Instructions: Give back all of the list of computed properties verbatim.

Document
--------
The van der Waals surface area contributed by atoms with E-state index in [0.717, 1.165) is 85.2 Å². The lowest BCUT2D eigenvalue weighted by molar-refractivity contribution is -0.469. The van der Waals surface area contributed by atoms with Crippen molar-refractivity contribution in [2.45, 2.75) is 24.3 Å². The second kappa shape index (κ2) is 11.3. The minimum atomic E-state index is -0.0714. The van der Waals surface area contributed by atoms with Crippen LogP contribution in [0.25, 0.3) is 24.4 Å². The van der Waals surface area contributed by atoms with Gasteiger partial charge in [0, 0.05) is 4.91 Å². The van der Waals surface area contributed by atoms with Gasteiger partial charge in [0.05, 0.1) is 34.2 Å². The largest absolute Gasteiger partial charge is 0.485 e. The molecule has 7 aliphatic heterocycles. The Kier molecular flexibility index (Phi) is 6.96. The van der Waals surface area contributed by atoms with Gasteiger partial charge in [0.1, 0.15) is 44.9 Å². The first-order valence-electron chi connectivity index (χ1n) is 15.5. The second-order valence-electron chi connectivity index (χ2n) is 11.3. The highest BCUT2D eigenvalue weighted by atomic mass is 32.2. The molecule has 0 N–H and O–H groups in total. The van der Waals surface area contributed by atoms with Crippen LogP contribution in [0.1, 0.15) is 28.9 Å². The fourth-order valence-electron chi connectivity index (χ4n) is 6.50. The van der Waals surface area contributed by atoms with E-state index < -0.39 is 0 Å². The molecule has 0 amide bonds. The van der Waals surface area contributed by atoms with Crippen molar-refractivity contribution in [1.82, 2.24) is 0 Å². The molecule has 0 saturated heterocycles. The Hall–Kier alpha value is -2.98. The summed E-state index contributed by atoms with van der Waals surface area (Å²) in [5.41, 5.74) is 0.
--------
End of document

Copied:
The van der Waals surface area contributed by atoms with E-state index in [0.717, 1.165) is 85.2 Å². The lowest BCUT2D eigenvalue weighted by molar-refractivity contribution is -0.469. The van der Waals surface area contributed by atoms with Crippen molar-refractivity contribution in [2.45, 2.75) is 24.3 Å². The second kappa shape index (κ2) is 11.3. The minimum atomic E-state index is -0.0714. The van der Waals surface area contributed by atoms with Crippen LogP contribution in [0.25, 0.3) is 24.4 Å². The van der Waals surface area contributed by atoms with Gasteiger partial charge in [0, 0.05) is 4.91 Å². The van der Waals surface area contributed by atoms with Gasteiger partial charge in [0.05, 0.1) is 34.2 Å². The largest absolute Gasteiger partial charge is 0.485 e. The molecule has 7 aliphatic heterocycles. The Kier molecular flexibility index (Phi) is 6.96. The van der Waals surface area contributed by atoms with Gasteiger partial charge in [0.1, 0.15) is 44.9 Å². The first-order valence-electron chi connectivity index (χ1n) is 15.5. The second-order valence-electron chi connectivity index (χ2n) is 11.3. The highest BCUT2D eigenvalue weighted by atomic mass is 32.2. The molecule has 0 N–H and O–H groups in total. The van der Waals surface area contributed by atoms with Crippen LogP contribution in [0.1, 0.15) is 28.9 Å². The fourth-order valence-electron chi connectivity index (χ4n) is 6.50. The van der Waals surface area contributed by atoms with E-state index < -0.39 is 0 Å². The molecule has 0 amide bonds. The van der Waals surface area contributed by atoms with Crippen molar-refractivity contribution in [1.82, 2.24) is 0 Å². The molecule has 0 saturated heterocycles. The Hall–Kier alpha value is -2.98. The summed E-state index contributed by atoms with van der Waals surface area (Å²) in [5.41, 5.74) is 0.